RICHMOND — The learning took place on every play, with Chris Baker getting blocked from this side and then the other. He got knocked to the ground once, then again. It wasn’t necessarily a bad day for Baker, but it did suggest how much he had to learn.
With Adam Carriker done for the year and Jarvis Jenkins suspended for the first four games, Baker has become a lot more important. The good news for the Redskins is that he’s athletic and versatile enough to play multiple positions. Baker played some defensive end in the past, but is playing it full time now. But with it being his first season, the adjustment could take time.
It’s not as if Baker has to start with veteran Kedric Golston on the roster. Golston isn’t flashy, but he’s a dependable run stopper who understands the defense and his responsibilities. But the Redskins like to rotate their ends, which means Baker could become a crucial backup early in the season. It also means a player such as veteran Phillip Merling now has a better opportunity.
“Whether they ask me to start, back up or be a rotational player the most important thing when I get out there is I’m productive,” Golston said, “and that I play at the same level as any other defensive lineman. This is my fourth year in this defense and I know the nuances of it. I know the things that stress it out and I know the things it’s good for.”
Merling, a second-round pick by Miami in 2008 now playing for his third team, suddenly finds himself with a good opportunity to make the roster. He made it clear he doesn’t want to talk about how Jenkins’s situation impacts his chances.
But there’s no doubt it helps him.
“I’m just trying to prove I can still play,” said Merling, who played in three games with Green Bay last season and was cut. “I’ve been in the league a while so it’s not like I can switch up overnight. I just have to do what I do and do it better. Right now I’m trying to find my way.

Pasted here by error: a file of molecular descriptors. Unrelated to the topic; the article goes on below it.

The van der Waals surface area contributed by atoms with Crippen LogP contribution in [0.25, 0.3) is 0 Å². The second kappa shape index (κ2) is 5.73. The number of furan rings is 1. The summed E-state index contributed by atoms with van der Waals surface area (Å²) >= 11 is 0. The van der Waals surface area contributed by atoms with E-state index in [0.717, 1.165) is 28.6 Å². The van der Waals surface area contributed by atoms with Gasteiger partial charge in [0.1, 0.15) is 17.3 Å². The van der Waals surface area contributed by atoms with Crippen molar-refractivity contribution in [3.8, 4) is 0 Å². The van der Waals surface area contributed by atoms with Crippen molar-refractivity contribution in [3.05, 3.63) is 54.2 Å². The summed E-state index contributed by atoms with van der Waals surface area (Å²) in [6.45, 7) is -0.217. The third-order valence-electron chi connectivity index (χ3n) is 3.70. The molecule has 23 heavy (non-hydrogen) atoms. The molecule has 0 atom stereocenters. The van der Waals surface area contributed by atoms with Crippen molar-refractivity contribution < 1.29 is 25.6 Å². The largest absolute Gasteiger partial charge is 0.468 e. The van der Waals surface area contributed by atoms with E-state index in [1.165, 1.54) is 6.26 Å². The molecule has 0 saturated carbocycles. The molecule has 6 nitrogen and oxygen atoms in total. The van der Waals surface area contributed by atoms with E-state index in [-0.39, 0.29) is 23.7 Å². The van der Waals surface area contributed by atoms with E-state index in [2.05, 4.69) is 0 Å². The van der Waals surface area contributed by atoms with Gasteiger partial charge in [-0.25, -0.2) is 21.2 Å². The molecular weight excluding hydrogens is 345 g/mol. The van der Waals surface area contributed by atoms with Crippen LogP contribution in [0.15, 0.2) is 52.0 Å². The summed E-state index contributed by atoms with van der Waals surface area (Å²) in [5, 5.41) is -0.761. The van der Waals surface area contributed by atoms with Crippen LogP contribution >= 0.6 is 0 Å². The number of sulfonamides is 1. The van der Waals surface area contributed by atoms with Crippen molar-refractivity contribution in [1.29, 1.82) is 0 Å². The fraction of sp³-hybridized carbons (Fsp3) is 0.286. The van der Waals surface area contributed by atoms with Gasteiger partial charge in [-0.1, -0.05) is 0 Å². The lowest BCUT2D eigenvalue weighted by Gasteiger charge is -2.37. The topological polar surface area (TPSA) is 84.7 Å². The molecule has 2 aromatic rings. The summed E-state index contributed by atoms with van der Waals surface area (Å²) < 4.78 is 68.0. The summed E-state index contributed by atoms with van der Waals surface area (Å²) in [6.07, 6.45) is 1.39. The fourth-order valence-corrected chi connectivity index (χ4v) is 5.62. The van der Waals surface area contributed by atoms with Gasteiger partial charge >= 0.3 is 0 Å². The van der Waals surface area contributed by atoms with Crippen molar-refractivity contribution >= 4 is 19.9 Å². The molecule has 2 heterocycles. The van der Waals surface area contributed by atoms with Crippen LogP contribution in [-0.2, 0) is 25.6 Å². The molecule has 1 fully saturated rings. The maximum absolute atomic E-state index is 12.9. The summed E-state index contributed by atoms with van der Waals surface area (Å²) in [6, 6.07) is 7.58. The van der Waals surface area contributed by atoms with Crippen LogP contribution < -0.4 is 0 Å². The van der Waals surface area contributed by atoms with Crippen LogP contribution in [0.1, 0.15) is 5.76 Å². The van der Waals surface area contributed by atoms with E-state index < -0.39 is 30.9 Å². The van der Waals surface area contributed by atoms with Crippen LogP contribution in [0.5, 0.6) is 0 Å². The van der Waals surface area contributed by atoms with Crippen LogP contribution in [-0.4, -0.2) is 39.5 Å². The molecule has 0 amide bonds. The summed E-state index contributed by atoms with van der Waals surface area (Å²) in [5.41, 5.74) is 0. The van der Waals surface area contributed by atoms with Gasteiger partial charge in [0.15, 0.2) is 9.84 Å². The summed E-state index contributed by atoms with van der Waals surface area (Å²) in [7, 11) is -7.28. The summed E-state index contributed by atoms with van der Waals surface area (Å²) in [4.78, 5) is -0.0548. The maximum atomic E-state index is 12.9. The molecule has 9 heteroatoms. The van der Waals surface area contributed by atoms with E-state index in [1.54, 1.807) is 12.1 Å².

“I can rush the quarterback. I can bring energy in the pass-rush game.”
And rewrite a career that hasn’t unfolded the way he hoped
“My career ain’t picture perfect,” he said. “It’s not like I pictured it coming out of school being where I was drafted. Ups and downs. I’ve had good seasons, I’ve had bad seasons. I got an opportunity to play again. I’m still young; hopefully I got a few more years.”
Meanwhile, Baker is more of an unknown because of his inexperience playing end in the NFL. There will be a steep learning curve at times; Carriker went through one in his first season with Washington and Jenkins underwent his last season.
Going from nose to end means Baker has to get used to playing with more space around him. Also, at nose tackle he said he was responsible for reading one person. At end, for example, he’ll read the tackle but his responsibilities will change depending on that player’s action. That’s why his eyes will be on the tackle, but his right arm might be on the guard. If the tackle moves a certain way, then Baker would have to block the guard. That’s just one example of something he must adapt to at end.
Baker liked to get upfield at nose tackle and that will help in rush situations at end. However, he also must be careful not to get upfield too quickly in other schemes as he must occupy blockers and take lateral steps. Otherwise the linebackers become blocked and if he doesn’t make a play, then a big run through his gap is possible.
“You have to get used to seeing different blocking schemes,” Baker said. “There are little things you have to adjust to but the more reps you get the better off you can respond.”
Have a Redskins question? E-mail Mike Jones at firstname.lastname@example.org with the subject line “Mailbag question” for him to answer it in The Mailbag.
Saturday’s second practice is at 3:20. Here’s our guide to camp, if you’re going. There is no practice on Sunday.
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